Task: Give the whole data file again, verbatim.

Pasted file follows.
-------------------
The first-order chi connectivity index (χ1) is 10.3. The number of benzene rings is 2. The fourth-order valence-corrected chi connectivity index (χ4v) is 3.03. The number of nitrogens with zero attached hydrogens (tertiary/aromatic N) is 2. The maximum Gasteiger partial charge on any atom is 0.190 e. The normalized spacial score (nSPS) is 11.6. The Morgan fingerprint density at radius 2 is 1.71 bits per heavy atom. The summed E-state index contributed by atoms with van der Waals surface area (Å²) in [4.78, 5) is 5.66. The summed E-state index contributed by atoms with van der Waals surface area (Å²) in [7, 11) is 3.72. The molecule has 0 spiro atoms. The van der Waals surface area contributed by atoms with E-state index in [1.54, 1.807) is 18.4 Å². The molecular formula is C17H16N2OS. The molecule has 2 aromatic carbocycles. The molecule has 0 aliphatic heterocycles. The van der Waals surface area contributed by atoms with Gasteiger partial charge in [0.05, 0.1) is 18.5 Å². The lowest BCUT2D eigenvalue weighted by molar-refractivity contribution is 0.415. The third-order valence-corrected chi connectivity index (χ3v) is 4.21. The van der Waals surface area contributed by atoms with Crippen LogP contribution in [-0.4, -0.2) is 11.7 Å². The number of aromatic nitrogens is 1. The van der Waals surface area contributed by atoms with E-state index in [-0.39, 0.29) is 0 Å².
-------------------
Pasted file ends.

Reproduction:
The first-order chi connectivity index (χ1) is 10.3. The number of benzene rings is 2. The fourth-order valence-corrected chi connectivity index (χ4v) is 3.03. The number of nitrogens with zero attached hydrogens (tertiary/aromatic N) is 2. The maximum Gasteiger partial charge on any atom is 0.190 e. The normalized spacial score (nSPS) is 11.6. The Morgan fingerprint density at radius 2 is 1.71 bits per heavy atom. The summed E-state index contributed by atoms with van der Waals surface area (Å²) in [4.78, 5) is 5.66. The summed E-state index contributed by atoms with van der Waals surface area (Å²) in [7, 11) is 3.72. The molecule has 0 spiro atoms. The van der Waals surface area contributed by atoms with E-state index in [1.54, 1.807) is 18.4 Å². The molecular formula is C17H16N2OS. The molecule has 2 aromatic carbocycles. The molecule has 0 aliphatic heterocycles. The van der Waals surface area contributed by atoms with Gasteiger partial charge in [0.05, 0.1) is 18.5 Å². The lowest BCUT2D eigenvalue weighted by molar-refractivity contribution is 0.415. The third-order valence-corrected chi connectivity index (χ3v) is 4.21. The van der Waals surface area contributed by atoms with Crippen LogP contribution in [-0.4, -0.2) is 11.7 Å². The number of aromatic nitrogens is 1. The van der Waals surface area contributed by atoms with E-state index in [-0.39, 0.29) is 0 Å².